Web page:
Janet L. Fritts
Attorney with Rosen Divorce
4101 Lake Boone Trail, Suite 500
Raleigh, North Carolina 27607
919.787.6668 main phone
919.256.1665 direct fax

10925 David Taylor Drive, Suite 100
Charlotte, North Carolina 28262
704.644.2831 main voice
704.307.4595 main fax

ROSENDIVORCE.COM

The response posted above is based upon the limited factual information made available and is not intended as a full and complete response to the question. The only reliable manner to obtain complete and adequate legal advice is to consult with an attorney, fully explain your situation, and allow the attorney sufficient opportunity to research the applicable law and facts required to render an accurate opinion. The basic information provided above is intended as a public service but a full discussion with an attorney should be undertaken before taking any action.


#4

I have a question about 401K and pensions. My soon-to-be-ex (now separated 6 months) were married for 3 years. Some states require a certain # of years prior to the other spouse claiming they get half of the value of 401k/pensions during married years. For equitable distribution purposes in NC, if we made the same amount of $$ and put in 10% but one of us was vested and therefore, the value was greater, do you see the courts forcing me to give him half of the difference even after only 3 years of marriage? That seems to be the main difference in settling our marital assets. It just doesn’t seem fair after working for a company for over 5 years and working 60 hour weeks that he should be entitled to half of what he hasn’t earned. Thank you Janet.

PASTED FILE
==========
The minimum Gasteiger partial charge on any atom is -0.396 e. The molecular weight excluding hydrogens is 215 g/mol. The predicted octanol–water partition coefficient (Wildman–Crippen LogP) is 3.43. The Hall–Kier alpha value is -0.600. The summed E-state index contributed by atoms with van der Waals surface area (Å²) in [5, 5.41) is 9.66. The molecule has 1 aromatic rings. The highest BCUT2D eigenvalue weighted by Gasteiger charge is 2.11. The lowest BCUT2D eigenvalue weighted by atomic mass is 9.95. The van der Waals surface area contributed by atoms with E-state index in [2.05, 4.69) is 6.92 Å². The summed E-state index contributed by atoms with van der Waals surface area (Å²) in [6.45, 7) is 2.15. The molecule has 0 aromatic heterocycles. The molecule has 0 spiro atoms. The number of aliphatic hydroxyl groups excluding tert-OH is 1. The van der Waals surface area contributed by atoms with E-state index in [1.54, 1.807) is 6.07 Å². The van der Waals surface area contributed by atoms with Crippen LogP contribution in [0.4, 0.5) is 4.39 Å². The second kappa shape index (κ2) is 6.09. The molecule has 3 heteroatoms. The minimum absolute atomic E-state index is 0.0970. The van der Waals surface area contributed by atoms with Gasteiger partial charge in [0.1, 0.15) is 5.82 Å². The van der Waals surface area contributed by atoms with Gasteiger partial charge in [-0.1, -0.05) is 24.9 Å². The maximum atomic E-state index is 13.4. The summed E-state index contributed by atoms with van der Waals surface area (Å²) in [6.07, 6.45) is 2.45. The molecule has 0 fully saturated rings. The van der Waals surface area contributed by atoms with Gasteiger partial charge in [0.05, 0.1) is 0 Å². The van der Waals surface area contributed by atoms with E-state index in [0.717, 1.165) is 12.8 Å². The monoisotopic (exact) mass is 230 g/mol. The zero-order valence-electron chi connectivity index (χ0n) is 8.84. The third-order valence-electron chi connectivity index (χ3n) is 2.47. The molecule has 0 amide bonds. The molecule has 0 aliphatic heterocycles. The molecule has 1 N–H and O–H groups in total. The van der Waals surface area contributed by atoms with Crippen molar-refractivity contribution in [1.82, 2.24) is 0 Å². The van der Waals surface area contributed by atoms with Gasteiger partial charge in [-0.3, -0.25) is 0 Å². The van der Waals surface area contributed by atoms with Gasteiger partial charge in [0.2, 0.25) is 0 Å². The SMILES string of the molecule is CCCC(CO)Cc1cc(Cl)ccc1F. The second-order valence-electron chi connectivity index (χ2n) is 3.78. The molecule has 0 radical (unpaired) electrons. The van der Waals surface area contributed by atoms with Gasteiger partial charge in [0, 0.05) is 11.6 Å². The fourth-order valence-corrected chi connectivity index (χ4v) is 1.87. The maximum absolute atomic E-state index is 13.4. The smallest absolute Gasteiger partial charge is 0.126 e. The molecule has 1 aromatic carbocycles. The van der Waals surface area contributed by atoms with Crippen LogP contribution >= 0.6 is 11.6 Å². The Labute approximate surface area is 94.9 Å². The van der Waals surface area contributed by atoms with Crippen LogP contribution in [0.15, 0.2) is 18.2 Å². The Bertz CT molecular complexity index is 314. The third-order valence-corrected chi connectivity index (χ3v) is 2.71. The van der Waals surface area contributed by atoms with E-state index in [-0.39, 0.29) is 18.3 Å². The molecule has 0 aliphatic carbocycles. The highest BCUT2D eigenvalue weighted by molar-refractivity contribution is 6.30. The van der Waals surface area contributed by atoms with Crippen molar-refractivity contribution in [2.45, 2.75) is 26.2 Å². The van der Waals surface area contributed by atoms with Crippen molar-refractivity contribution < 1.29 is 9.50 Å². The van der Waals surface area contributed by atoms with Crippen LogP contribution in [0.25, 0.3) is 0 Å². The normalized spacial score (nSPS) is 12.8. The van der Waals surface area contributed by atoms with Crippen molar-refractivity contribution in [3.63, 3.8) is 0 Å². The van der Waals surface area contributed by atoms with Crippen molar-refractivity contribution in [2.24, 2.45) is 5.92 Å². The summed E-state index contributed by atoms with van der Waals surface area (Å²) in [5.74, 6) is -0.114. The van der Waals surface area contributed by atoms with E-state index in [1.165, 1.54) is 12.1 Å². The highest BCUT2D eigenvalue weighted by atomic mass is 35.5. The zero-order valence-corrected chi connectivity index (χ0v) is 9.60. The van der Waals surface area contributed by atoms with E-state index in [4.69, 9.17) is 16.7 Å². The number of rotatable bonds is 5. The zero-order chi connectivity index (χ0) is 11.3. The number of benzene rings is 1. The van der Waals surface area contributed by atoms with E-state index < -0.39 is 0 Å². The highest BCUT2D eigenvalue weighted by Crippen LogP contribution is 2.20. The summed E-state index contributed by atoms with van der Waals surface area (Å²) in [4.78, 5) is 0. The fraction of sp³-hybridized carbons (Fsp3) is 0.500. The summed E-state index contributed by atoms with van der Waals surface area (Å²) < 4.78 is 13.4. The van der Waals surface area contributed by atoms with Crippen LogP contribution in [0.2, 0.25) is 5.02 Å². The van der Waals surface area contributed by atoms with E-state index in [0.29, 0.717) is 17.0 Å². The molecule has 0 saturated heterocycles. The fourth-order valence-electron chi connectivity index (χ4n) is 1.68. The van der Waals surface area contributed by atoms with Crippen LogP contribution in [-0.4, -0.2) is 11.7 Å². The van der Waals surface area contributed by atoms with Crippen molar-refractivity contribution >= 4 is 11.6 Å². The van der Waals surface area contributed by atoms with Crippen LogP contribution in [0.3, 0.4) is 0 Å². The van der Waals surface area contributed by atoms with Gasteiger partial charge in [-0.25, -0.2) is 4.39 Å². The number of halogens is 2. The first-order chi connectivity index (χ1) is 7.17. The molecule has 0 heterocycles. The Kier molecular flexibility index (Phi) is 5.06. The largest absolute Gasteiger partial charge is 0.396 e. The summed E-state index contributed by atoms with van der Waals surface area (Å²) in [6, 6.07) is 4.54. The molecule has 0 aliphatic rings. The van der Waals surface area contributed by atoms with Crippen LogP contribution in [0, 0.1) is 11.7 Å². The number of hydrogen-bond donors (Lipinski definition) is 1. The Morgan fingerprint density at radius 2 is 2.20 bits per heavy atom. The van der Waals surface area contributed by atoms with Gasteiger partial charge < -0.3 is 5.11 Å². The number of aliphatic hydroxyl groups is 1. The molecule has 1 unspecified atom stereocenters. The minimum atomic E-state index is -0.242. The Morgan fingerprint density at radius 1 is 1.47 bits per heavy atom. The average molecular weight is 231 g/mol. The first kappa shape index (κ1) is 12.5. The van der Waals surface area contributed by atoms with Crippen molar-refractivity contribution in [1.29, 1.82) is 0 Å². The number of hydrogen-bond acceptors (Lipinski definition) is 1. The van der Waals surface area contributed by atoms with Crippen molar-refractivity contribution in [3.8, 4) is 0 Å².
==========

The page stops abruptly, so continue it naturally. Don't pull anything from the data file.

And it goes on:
#5

Dear iamconfused: